The shower was one of the sweetest and most entertaining I've been to. We opened with a lunch. Cindy treated the group to burritos. I'm sure it's not surprising to most to learn that Mexican food is a rarity here - many have neither heard of nor tried Mexican foods. So lunch involved a short demonstration by Cindy on how to build and eat a burrito. Most of the women were genuinely interested and somewhat enthralled by this foreign food. To Ashley and I, veteran Mexican food eaters and ardent fans, the entire experience was humorous.
The rest of the shower involved games and a devotional led by Olga. Olga is a dear friend and one of the most constant women of faith I know. Her devotional was about the love of a mother, and how one of the most beautiful things is the mother who prays for the life, future, and ministry of her child. Earlier that day, my sister and I had been talking about that very thing - it was an incredible experience and something that made her feel so close to me at that moment although she is half a world away.
Saturday morning brought an opportunity I have been waiting for for some time. Across the morning, I helped to lead a day camp for youth of the Children's Sanitorium in Zaporozhye. The children at the Sanitorium are very poor and suffer from a number of health and behavioral disorders. They stay at the Sanitorium for periods of two to three months for treatment. While the Sanitorium is not an orphanage, in some ways, it operates as a short-term orphanage for these disadvantaged youth. Love, joy, and acceptance are hard commodities to come by in their lives.
Members of the local church that HOPE partners with have joined together to offer weekend camps with games, crafts, plays, and lessons. Both the children and the adults love and look forward to these camps - it was amazing to be a part of it and I look forward to the camps that remain across the summer. It is an incredible ministry to be a part of - something that brings such joy and satisfaction to all that are involved. The children are so beautiful and good - it is frustrating to think of how easily and often they are otherwise cast aside.
When I returned to the flat from the Sanitorium, I decided to do some laundry. Laundry machines are a luxury here - I know of only two in the city so far. Laundromats are non-existent. By far and wide, laundry is accomplished by hand-washing. Since the days are hot and we spend much of our time walking, we tend to have a lot of laundry to do. So, I decided to give handwashing a try. All was good and well until it came to hanging up the clothes. As rare as laundry machines are in Ukraine, dryers are virtually non-existant. I've not heard of or seen one... and I've been told by many that no one has them. The mode of drying is therefore to hang clothes on lines throughout people's flats and out windows. I started with hanging clothes on the lines in our flats. They are high above our heads, so I used an old wooden footstool beside the lines. The age and structure of the stool left me a bit weary, but it was evidently for hanging clothes, so I decided to take a risk. I was wrong! The stool promptly broke, sending me flying into our marble wall. I sat dazed for a few minutes and decided perhaps drying clothes out the window would be a better route...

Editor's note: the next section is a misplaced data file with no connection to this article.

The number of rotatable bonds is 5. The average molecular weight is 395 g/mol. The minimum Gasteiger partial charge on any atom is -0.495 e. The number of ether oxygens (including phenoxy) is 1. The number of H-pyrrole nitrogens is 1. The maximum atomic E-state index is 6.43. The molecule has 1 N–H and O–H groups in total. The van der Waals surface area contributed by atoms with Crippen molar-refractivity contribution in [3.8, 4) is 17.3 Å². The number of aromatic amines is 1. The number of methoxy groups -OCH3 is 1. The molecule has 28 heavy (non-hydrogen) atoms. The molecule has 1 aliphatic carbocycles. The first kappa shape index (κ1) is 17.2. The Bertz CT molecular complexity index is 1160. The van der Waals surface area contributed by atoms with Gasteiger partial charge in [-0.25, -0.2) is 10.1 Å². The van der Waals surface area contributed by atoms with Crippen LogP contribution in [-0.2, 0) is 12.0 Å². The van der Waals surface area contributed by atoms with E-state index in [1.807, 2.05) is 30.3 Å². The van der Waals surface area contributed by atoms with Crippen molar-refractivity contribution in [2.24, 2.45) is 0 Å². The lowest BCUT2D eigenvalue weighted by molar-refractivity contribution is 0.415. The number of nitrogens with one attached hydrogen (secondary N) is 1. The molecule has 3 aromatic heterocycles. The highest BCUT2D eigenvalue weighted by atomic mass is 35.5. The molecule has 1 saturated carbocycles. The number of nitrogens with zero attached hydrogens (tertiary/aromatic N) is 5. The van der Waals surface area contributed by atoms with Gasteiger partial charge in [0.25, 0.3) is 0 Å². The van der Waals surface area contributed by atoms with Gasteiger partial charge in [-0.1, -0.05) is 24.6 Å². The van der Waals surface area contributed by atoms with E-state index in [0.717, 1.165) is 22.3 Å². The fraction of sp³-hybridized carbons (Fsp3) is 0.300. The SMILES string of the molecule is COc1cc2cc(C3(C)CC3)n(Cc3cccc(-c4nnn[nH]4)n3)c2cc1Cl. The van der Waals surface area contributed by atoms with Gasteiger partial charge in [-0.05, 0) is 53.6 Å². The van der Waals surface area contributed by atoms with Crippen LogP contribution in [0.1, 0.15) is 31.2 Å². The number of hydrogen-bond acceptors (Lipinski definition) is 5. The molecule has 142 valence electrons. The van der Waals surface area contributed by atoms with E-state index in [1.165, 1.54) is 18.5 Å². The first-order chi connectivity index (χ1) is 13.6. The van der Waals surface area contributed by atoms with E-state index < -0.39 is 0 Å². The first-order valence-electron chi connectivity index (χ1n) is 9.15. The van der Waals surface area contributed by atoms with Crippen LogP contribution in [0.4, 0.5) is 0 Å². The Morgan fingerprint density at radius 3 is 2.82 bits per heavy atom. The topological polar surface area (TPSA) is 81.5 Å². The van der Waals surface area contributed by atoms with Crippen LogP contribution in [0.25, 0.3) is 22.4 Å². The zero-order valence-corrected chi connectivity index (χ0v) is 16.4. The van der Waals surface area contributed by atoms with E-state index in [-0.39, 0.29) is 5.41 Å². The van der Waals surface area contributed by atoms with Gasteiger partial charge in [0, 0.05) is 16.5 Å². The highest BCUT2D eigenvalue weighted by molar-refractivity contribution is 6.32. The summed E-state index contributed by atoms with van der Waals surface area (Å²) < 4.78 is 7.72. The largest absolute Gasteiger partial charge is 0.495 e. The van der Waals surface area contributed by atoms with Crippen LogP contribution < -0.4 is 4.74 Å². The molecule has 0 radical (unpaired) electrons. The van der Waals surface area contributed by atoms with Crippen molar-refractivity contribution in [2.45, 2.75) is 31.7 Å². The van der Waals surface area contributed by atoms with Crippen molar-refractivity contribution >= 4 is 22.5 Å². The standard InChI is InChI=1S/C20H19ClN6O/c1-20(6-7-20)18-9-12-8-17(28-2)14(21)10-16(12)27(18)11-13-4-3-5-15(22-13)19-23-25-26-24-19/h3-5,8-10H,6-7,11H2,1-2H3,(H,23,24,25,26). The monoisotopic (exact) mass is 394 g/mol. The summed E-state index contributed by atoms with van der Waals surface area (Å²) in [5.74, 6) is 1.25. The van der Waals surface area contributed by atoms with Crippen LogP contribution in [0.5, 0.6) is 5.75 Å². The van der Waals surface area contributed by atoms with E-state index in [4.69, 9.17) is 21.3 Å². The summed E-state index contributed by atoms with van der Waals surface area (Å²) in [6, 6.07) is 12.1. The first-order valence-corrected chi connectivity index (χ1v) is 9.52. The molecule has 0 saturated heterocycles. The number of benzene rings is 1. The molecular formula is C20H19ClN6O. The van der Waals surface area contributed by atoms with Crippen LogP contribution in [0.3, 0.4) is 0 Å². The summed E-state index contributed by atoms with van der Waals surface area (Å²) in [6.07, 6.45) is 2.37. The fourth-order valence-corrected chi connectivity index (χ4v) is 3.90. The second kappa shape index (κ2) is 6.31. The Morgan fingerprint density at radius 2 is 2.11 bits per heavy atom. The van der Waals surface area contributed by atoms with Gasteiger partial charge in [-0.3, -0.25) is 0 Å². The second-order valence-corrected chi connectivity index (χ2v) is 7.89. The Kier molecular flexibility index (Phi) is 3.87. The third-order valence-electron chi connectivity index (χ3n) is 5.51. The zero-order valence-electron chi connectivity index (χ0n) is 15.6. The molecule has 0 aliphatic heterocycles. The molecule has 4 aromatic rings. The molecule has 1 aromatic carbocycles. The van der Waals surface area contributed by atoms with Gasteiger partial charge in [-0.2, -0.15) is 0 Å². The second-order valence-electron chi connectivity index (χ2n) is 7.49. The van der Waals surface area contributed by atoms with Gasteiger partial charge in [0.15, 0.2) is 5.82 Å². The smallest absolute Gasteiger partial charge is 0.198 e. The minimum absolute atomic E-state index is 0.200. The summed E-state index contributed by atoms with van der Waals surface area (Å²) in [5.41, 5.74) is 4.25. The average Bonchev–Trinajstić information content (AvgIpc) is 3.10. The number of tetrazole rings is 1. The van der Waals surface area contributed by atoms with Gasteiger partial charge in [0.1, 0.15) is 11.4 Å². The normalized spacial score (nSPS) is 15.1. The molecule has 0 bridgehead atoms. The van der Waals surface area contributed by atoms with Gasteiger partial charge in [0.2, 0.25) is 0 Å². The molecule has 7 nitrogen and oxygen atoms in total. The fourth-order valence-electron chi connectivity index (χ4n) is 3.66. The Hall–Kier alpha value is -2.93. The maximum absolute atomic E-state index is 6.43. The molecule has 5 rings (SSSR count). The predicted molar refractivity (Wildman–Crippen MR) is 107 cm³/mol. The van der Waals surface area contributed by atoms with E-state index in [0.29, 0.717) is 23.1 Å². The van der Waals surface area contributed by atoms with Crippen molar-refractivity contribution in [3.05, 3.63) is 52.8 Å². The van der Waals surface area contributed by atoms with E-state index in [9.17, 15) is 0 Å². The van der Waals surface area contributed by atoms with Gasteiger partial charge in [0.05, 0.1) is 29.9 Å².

About thirty minutes later, a long, furious buzzing came from our doorbell. I had expected Ashley to be returning from a weekend leaders' training, so I thought nothing of it and opened the door. I was met not by Ashley, but by a sturdy and furious bobushka. Chris Horst, HOPE's intern coordinator, had told Ashley and I about an encounter he had with the bobushka living downstairs from us when he stayed in our apartment in early April. The water had overflowed in the apartment, sending her up and into the apartment in a bit of a frenzy. So as she stood there, I thought "... oh... I think I know who you are..." immediately followed by "... what did I do wrong? Paul fixed the drain!" She scolded me for a few minutes in Russian. The only responses I had to offer were "Yanipanyimyu," and "Ez Venieche," which mean "I don't understand you" and "I'm sorry." She quickly pushed past me and into our apartment. At this point, I was a little frightened... this woman was NOT happy and certainly was not to be trifled with. And, it is extremely important to show bobushka's respect as elderly women. They carried the country through the World Wars, when the men were away fighting, and they have seen hardship, poverty, and struggles that we can't begin to imagine. So I figured the best route of action was to allow her the room she needed and wanted to resolve what she was upset about and apologize for how I had offended her.
So it turns out that this bobushka is NOT a fan of water in any respect, whether it be the sound of it running, it dripping into her apartment from an overflow, or it dripping past her porch from above as clothes are drying. She pulled my laundry from the window and pushed it into my arms. At last! The source of this frenzy! She let me have it for another five or ten minutes in the kitchen, started down the hall, turned midway and scolded me again, headed to the door, scolded me again at the door, and then went on her way down the stairs... still scolding me as she marched down the stairs.
The lessons learned?
1. Always check before opening your door!
2. Do NOT trust old wooden stools... especially when they appear questionable.
3. Handwashing laundry is more of a challenge than it seems.
4. And finally... while window drying is commonplace, it will not be occuring in our flat!
I'm content to let it dry over chairs and dressers if it will appease our neighboring bobushka. For now, I'm trying to decide whether chocolates or flowers will smooth over the damage...